Stark: The history of ‘glove-talking’ in baseball

From SABR member Jayson Stark at on August 22, 2013:

Once, there was a time in baseball when gloves were just gloves, and talk was just talk, and it was actually possible to employ one without the other.

So much for those days.

Now, in this neurotic age we live in, it’s apparently no longer safe or feasible for anyone to carry on a conversation on a baseball field without placing a big old hunk of leather — among other obstacles — in front of his mouth.

You see it every night. The scene goes something like this:

A pitcher — let’s say Junichi Tazawa of the Boston Red Sox — runs into trouble out there.
So …

Catcher, pitching coach and interpreter scramble to the mound. Pitching coach talks into his sleeve, in English. Interpreter talks into his hand, in Japanese. Pitcher talks back into his glove, in Japanese. Interpreter talks back into his hand, in English. Catcher talks into his glove and mask.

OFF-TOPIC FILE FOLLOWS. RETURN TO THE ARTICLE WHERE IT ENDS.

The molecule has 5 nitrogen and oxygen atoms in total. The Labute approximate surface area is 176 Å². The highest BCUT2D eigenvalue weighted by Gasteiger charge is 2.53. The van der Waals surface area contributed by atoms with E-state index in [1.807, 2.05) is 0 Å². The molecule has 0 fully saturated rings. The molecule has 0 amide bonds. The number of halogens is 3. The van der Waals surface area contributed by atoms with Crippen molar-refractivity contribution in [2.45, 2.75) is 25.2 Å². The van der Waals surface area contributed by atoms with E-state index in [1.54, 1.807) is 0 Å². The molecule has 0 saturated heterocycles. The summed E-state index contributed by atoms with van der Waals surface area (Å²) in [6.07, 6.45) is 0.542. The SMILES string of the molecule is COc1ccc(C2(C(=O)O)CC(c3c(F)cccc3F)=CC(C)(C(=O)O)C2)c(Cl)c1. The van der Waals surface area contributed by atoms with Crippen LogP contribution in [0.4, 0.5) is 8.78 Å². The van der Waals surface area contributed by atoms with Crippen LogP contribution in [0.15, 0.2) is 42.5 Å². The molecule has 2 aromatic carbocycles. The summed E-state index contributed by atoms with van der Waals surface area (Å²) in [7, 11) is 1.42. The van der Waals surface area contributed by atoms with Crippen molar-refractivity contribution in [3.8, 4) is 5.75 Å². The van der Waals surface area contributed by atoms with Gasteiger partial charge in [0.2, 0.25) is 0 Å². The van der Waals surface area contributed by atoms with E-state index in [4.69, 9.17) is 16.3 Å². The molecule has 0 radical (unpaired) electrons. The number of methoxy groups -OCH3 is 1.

And they actually understand each other?

“Oh yeah,” Red Sox catcher David Ross said. “It’s a special language all its own. Everybody speaks glove.”

Boy, that’s for sure. And they don’t just speak it. They’re flat-out addicted to glove — because everybody does it these days.

“Here’s what I’m waiting for,” Chicago Cubs broadcast-witticist Jim Deshaies said. “The manager goes out to argue a call. Then he and the umpire both whip their gloves out and start screaming into their gloves.”

Hey, at this rate, would it shock you if that really happened? Wouldn’t stun us in the least. So as we’ve watched this glove-talking epidemic spread across the baseball landscape the past few years, we’ve asked ourselves many times:

How did it come to this? Does glove-talking actually accomplish anything? Are there lip-readers — or possibly CIA agents — in every dugout?

Are scouts watching? Are hitters watching? Are the video machines rolling? And what’s glove got to do with it, anyway?

So we set out to dig for these important answers.

Read the full article here:

Originally published: August 22, 2013. Last Updated: August 22, 2013.